7 things we bet you didn't know about Surabaya

It may have a reputation for being a business and shopping hub, but Surabaya has so much more to offer.

  • Alison Goh
  • October 2019

Rich in culture, nature and history, there’s more to Surabaya than megamalls and office buildings. From how it earned the nickname City of Heroes to why it got a special mention in the Lee Kuan Yew World City Prize last year, here are seven things about the thriving port city we bet you didn’t know.

Surabaya is an award-winning city

Surabaya wears its history on its streets, which are dotted with colonial Dutch architecture like the iconic Maybank Building above.

Just because the capital of East Java ranks behind Jakarta in terms of population size doesn’t mean it’s a second-class city. In fact, it was voted top tourism city at the 2018 Yokatta Wonderful Indonesia Tourism Awards and also won a Special Mention at the 2018 Lee Kuan Yew World City Prize. The latter was in recognition of its urban development strategy, which has resulted in rapid economic growth while still promoting a cleaner environment — there are about 100 parks in Surabaya, and green spaces make up more than 20 percent of the city area.

There’s so much more to do than shop

The neighbouring Madura Island can be accessed via the Suramadu Bridge. The 5.4-kilometre bridge is the longest in Indonesia.

As a sprawling urban metropolis, many visitors have associated Surabaya with being a shopping haven. Indeed, over 10 megamalls are scattered throughout the city including Pakuwon Mall, which is more than twice the size of Singapore’s ION Orchard. But people often overlook the fact that Surabaya is also home to beautiful colonial buildings, one of Indonesia’s largest Chinatowns and the idyllic beaches of Madura island.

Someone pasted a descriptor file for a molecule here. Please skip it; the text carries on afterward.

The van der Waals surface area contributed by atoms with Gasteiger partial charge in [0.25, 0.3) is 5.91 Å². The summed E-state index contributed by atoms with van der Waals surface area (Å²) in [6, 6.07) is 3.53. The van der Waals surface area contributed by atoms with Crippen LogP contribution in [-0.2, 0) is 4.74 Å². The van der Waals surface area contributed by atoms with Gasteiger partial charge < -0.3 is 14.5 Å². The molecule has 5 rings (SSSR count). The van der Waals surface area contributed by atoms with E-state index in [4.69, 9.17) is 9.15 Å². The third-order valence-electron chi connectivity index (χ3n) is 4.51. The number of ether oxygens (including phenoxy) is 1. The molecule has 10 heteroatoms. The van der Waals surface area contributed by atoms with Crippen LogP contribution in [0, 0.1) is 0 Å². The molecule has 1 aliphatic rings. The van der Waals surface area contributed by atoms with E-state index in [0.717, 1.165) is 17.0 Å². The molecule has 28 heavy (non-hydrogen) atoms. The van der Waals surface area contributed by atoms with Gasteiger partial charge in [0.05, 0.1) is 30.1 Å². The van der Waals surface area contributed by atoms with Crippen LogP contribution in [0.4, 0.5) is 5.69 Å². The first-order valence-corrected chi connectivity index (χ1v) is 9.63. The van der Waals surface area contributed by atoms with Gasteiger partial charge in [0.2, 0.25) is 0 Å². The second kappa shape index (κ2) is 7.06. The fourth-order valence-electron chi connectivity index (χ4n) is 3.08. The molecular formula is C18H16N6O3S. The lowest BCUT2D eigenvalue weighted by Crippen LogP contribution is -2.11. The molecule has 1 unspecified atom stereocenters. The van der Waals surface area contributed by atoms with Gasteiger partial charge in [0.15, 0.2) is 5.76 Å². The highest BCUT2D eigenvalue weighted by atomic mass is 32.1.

It’s the gateway to Mt Bromo

The most iconic peak in the country, Mt Bromo is an active volcano that stands at 2,329 metres.

People often assume Mt Bromo is in Surabaya because you have to fly into Juanda International Airport to get to Indonesia’s most well-known active volcano. In reality, Mt Bromo is located in the Bromo Tengger Semeru National Park in East Java, and it takes about four hours to get there. From Surabaya, travellers head towards the city of Probolinggo, then onwards to Cemoro Lawang, the town right next to the volcano. This is where people stay overnight before waking up in the wee hours of the morning to hike to that famous sunrise.

Beef isn't the only thing on the menu

Bebek goreng (deep-fried duck) is a local favourite that’s served with a side of extra-spicy sambal.

Okay, it’s true that lots of the local must-tries feature beef. There’s the cow foot soup called lontong kikil, the beef lip salad that’s called rujak cingur, the coconut-topped beef skewers called sate klopo… you get the idea. There are, however, tons of other specialities for non-beef eaters, such as the famous tahu tek (fried tofu bathed in sweet peanut sauce) and nasi bebek (spicy deep-fried duck rice).

The Mayor of Surabaya is a woman

In 2011, Surabaya’s first female mayor made education free through secondary school.

Tri Rismaharini, known affectionately as Risma, is the reason Surabaya is as clean and green as it is. An architecture graduate, she’s been in the government for over 30 years and was recently included in The World’s 100 Most Influential People in Climate Policy 2019.

The city played a key role in the country’s independence

On November 10, Indonesians celebrate Heroes’ Day, which pays tribute to the fallen soldiers of the Battle of Surabaya.

After the Japanese retreated in World War II, the Battle of Surabaya broke out, in which Indonesian soldiers fought off foreign invaders. This has given the city its honourable nickname, the City of Heroes.

You’ll find the largest submarine monument in Asia here

The Cold War-era submarine isn’t just for show — for a small fee, you can step inside and explore its claustrophobic hallways.

A decommissioned Russian war submarine is permanently docked at the Surabaya port. It was a gift from the Soviet government and was used in an operation to seize West Papua from Dutch control in the ’60s.